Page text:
Buspirone is one of those drugs that looks good on paper but is actually quite weak in practice. It's like moclobemide: it seems promising but in practice it's very weak. It's rated at 6.5/10 for anxiety on drugs.com: https://www.drugs.com/comments/buspirone/buspar.html
I think ashwagandha decreases 5-HT1A activity and partial-agonism is more-or-so the same - a net decrease in activity. From wikipedia:
when both a full agonist and partial agonist are present, the partial agonist actually acts as a competitive antagonist, competing with the full agonist for receptor occupancy and producing a net decrease in the receptor activation observed with the full agonist alone. [font=sans-serif]Clinically, partial agonists can be used to activate receptors to give a desired submaximal response when inadequate amounts of the endogenous ligand are present, or they can reduce the overstimulation of receptors when excess amounts of the endogenous ligand are present.[/font]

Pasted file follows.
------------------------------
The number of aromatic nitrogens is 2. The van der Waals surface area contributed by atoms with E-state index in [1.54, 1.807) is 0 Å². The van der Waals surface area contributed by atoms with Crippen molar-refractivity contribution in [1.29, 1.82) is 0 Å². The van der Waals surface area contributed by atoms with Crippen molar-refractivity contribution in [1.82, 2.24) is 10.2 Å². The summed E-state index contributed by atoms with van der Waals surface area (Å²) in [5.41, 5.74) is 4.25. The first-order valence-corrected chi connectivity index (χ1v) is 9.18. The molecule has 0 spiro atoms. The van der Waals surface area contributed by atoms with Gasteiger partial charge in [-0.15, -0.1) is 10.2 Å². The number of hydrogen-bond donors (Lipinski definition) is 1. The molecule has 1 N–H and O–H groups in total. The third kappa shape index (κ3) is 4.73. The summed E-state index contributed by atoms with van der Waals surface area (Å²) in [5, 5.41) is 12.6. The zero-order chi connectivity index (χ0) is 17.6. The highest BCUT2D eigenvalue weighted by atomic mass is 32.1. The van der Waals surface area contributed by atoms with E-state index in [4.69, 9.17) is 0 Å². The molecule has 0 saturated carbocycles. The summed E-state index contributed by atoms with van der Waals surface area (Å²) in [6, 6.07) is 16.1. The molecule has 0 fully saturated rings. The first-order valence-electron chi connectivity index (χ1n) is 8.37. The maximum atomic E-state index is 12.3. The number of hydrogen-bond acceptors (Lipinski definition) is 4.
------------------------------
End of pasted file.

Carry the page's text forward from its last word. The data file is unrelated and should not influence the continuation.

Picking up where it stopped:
So in short, if you have sufficient serotonin already then buspar will act as an antagonist, but if you're low on serotonin then buspar can act as an agonist. Does ashwagandha antagonize the 5-HT1A receptor or does it just decrease serotonin while agonizing the 5-HT2A receptor?
Ultimately though, you have to take buspar to see if it's good for your or not. The only annoying thing about it is its short half-life meaning you have to take it 3x a day. if you do take it, let us know how it works out for you.